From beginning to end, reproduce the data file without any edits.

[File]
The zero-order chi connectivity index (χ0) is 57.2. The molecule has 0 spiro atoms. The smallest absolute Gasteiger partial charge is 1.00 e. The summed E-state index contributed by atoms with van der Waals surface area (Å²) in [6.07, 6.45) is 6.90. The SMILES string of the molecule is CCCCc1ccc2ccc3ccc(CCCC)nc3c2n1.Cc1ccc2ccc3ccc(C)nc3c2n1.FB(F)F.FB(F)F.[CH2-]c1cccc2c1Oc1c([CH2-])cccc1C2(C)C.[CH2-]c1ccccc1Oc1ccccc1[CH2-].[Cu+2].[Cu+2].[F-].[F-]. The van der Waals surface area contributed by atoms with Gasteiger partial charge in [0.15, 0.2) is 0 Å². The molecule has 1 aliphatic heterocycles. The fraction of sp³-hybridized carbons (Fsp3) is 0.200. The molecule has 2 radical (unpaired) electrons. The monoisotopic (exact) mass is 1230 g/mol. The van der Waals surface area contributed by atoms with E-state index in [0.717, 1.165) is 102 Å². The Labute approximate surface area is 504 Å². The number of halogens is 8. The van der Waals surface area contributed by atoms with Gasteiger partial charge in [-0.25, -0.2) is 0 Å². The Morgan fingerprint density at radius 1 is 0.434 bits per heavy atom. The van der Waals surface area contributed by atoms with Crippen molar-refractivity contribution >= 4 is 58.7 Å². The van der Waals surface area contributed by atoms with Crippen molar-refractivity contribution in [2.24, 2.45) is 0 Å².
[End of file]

The zero-order chi connectivity index (χ0) is 57.2. The molecule has 0 spiro atoms. The smallest absolute Gasteiger partial charge is 1.00 e. The summed E-state index contributed by atoms with van der Waals surface area (Å²) in [6.07, 6.45) is 6.90. The SMILES string of the molecule is CCCCc1ccc2ccc3ccc(CCCC)nc3c2n1.Cc1ccc2ccc3ccc(C)nc3c2n1.FB(F)F.FB(F)F.[CH2-]c1cccc2c1Oc1c([CH2-])cccc1C2(C)C.[CH2-]c1ccccc1Oc1ccccc1[CH2-].[Cu+2].[Cu+2].[F-].[F-]. The van der Waals surface area contributed by atoms with Gasteiger partial charge in [0.15, 0.2) is 0 Å². The molecule has 1 aliphatic heterocycles. The fraction of sp³-hybridized carbons (Fsp3) is 0.200. The molecule has 2 radical (unpaired) electrons. The monoisotopic (exact) mass is 1230 g/mol. The van der Waals surface area contributed by atoms with E-state index in [0.717, 1.165) is 102 Å². The Labute approximate surface area is 504 Å². The number of halogens is 8. The van der Waals surface area contributed by atoms with Gasteiger partial charge in [-0.25, -0.2) is 0 Å². The Morgan fingerprint density at radius 1 is 0.434 bits per heavy atom. The van der Waals surface area contributed by atoms with Crippen molar-refractivity contribution >= 4 is 58.7 Å². The van der Waals surface area contributed by atoms with Crippen molar-refractivity contribution in [2.24, 2.45) is 0 Å².